The gender gap does not exist in childhood: There are roughly as many African-American boys as girls. But an imbalance begins to appear among teenagers, continues to widen through the 20s and peaks in the 30s. It persists through adulthood.

 

Rates by age group

 

10%

20%

30%

40%

50% men

60%

Age 65+

55 to 64

45 to 54

35 to 44

25 to 34

18 to 24

17 & under

Blacks  Whites

The disappearance of these men has far-reaching implications. Their absence disrupts family formation, leading both to lower marriage rates and higher rates of childbirth outside marriage, as research by Kerwin Charles, an economist at the University of Chicago, with Ming-Ching Luoh, has shown.

 

The black women left behind find that potential partners of the same race are scarce, while men, who face an abundant supply of potential mates, don’t need to compete as hard to find one. As a result, Mr. Charles said, “men seem less likely to commit to romantic relationships, or to work hard to maintain them.”

 

The imbalance has also forced women to rely on themselves — often alone — to support a household. In those states hit hardest by the high incarceration rates, African-American women have become more likely to work and more likely to pursue their education further than they are elsewhere.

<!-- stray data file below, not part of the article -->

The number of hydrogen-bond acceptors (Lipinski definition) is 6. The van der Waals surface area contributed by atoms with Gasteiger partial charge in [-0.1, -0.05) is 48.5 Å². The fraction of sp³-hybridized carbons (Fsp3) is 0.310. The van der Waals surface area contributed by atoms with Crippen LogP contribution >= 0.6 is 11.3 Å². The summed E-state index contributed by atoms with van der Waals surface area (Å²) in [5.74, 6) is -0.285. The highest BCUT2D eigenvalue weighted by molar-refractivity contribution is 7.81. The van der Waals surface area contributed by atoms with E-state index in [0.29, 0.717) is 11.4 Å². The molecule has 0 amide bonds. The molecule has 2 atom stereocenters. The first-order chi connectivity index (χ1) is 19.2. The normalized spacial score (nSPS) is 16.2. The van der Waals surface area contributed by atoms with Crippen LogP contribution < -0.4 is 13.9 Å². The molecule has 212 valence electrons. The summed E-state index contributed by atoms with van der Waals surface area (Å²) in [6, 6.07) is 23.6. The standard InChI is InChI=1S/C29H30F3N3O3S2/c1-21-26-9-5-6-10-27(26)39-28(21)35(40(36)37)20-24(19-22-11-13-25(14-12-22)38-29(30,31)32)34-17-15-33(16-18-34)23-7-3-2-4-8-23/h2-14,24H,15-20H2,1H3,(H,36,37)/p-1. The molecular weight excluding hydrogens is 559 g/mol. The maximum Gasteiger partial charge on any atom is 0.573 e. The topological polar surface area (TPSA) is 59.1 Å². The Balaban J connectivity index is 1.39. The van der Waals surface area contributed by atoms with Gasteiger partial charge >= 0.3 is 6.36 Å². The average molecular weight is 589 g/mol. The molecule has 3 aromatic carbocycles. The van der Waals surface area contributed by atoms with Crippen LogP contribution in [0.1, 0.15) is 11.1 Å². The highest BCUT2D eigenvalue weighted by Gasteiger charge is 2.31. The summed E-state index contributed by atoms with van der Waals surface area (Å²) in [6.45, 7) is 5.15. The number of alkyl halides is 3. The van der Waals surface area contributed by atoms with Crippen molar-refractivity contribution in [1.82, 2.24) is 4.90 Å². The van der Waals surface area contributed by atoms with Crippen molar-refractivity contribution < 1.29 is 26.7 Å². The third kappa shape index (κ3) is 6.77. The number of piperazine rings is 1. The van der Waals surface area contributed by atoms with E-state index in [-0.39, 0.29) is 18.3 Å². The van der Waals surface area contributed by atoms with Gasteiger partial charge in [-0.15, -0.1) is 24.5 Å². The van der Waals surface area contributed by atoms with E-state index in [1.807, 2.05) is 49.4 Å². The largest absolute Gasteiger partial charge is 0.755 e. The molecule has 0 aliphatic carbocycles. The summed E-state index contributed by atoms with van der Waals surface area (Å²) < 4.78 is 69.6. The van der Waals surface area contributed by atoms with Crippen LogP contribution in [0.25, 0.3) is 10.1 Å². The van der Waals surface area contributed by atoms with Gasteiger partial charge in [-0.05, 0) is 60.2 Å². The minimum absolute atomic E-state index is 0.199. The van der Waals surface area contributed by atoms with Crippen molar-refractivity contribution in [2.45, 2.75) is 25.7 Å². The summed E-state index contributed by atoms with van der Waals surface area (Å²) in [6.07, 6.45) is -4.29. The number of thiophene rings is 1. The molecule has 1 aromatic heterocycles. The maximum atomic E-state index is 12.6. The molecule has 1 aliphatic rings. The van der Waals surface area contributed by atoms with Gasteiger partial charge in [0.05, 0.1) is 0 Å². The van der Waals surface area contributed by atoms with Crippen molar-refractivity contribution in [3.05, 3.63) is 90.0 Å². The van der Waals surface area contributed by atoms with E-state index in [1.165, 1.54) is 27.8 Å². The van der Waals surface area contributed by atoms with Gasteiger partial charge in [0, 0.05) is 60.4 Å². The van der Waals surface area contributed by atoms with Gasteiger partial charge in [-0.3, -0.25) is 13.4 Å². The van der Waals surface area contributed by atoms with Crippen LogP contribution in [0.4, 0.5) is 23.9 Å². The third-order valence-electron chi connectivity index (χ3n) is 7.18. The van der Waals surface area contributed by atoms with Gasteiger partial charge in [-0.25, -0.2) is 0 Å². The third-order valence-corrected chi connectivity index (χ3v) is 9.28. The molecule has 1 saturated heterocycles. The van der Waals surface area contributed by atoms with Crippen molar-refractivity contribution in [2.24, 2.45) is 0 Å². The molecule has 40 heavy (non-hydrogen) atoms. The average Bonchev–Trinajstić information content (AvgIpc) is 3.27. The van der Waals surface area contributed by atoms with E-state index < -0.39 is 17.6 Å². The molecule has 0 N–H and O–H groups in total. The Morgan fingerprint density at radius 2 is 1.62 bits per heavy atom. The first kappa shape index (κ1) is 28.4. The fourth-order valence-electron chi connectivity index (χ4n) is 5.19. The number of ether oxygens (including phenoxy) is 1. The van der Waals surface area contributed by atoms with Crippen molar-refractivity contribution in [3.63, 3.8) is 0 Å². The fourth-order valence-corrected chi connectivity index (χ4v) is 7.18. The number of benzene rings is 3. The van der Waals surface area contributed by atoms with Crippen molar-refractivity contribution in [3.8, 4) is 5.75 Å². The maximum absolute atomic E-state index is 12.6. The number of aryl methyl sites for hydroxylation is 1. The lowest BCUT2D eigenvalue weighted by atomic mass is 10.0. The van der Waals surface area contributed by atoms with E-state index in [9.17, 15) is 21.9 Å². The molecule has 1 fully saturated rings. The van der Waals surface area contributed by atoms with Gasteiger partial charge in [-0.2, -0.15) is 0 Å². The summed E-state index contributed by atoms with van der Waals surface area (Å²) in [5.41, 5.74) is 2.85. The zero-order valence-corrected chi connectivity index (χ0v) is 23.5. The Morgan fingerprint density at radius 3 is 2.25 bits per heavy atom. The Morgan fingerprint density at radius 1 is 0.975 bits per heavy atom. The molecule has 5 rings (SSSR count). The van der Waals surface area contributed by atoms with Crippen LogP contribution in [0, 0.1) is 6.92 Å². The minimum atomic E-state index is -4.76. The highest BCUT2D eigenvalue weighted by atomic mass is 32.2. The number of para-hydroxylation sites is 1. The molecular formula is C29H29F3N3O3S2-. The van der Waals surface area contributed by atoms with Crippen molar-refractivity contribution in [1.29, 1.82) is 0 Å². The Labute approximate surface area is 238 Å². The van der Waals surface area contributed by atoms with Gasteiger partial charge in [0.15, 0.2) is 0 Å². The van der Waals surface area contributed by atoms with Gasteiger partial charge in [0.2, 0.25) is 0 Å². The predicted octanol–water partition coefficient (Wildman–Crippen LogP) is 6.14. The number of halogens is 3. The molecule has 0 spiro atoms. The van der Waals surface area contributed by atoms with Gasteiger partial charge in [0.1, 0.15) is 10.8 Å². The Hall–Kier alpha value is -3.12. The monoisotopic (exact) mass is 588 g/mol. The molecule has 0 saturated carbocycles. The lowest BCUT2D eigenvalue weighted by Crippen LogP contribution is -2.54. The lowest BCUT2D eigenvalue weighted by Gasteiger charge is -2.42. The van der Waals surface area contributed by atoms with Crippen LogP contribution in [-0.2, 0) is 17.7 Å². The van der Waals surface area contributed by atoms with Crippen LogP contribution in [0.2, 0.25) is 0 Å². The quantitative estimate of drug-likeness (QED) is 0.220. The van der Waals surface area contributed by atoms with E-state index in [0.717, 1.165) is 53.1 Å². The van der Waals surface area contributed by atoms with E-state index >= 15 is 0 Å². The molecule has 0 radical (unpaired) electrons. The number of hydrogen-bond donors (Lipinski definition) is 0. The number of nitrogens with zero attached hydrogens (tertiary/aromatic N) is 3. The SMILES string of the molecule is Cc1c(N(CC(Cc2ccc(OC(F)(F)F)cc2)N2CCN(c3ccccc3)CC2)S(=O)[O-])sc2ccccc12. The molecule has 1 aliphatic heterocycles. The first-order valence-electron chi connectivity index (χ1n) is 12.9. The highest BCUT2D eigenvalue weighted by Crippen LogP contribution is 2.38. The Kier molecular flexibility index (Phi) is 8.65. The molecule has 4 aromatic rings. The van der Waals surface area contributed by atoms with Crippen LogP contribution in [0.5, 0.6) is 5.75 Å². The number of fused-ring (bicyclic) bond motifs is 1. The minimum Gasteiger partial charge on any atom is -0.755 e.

The missing-men phenomenon began growing in the middle decades of the 20th century, and each government census over the past 50 years has recorded at least 120 prime-age black women outside of jail for every 100 black men. But the nature of the gap has changed in recent years.

 

Since the 1990s, death rates for young black men have dropped more than rates for other groups, notes Robert N. Anderson, the chief of mortality statistics at the Centers for Disease Control and Prevention. Both homicides and H.I.V.-related deaths, which disproportionately afflict black men, have dropped. Yet the prison population has soared since 1980. In many communities, rising numbers of black men spared an early death have been offset by rising numbers behind bars.

 

It does appear as if the number of missing black men is on the cusp of declining, albeit slowly. Death rates are continuing to fall, while the number of people in prisons — although still vastly higher than in other countries — has also fallen slightly over the last five years.